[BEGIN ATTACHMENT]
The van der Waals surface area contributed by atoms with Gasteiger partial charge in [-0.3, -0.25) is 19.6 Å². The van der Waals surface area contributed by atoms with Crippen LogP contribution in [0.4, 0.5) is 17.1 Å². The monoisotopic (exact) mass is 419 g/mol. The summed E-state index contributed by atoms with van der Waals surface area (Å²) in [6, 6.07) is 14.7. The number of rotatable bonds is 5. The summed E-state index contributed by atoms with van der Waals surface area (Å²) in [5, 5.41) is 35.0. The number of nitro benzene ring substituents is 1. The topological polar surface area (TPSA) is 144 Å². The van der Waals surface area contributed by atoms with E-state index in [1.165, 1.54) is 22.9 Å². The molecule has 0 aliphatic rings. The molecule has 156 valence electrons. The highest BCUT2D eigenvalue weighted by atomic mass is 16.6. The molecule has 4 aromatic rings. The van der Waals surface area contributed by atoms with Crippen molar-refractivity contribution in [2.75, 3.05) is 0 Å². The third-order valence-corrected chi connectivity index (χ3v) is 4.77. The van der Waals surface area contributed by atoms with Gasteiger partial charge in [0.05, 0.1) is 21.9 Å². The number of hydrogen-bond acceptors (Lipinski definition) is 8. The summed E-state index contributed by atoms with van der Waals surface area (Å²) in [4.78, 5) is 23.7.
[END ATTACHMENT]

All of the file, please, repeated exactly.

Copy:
The van der Waals surface area contributed by atoms with Gasteiger partial charge in [-0.3, -0.25) is 19.6 Å². The van der Waals surface area contributed by atoms with Crippen LogP contribution in [0.4, 0.5) is 17.1 Å². The monoisotopic (exact) mass is 419 g/mol. The summed E-state index contributed by atoms with van der Waals surface area (Å²) in [6, 6.07) is 14.7. The number of rotatable bonds is 5. The summed E-state index contributed by atoms with van der Waals surface area (Å²) in [5, 5.41) is 35.0. The number of nitro benzene ring substituents is 1. The topological polar surface area (TPSA) is 144 Å². The van der Waals surface area contributed by atoms with E-state index in [1.165, 1.54) is 22.9 Å². The molecule has 0 aliphatic rings. The molecule has 156 valence electrons. The highest BCUT2D eigenvalue weighted by atomic mass is 16.6. The molecule has 4 aromatic rings. The van der Waals surface area contributed by atoms with Crippen molar-refractivity contribution in [2.75, 3.05) is 0 Å². The third-order valence-corrected chi connectivity index (χ3v) is 4.77. The van der Waals surface area contributed by atoms with Gasteiger partial charge in [0.05, 0.1) is 21.9 Å². The number of hydrogen-bond acceptors (Lipinski definition) is 8. The summed E-state index contributed by atoms with van der Waals surface area (Å²) in [4.78, 5) is 23.7.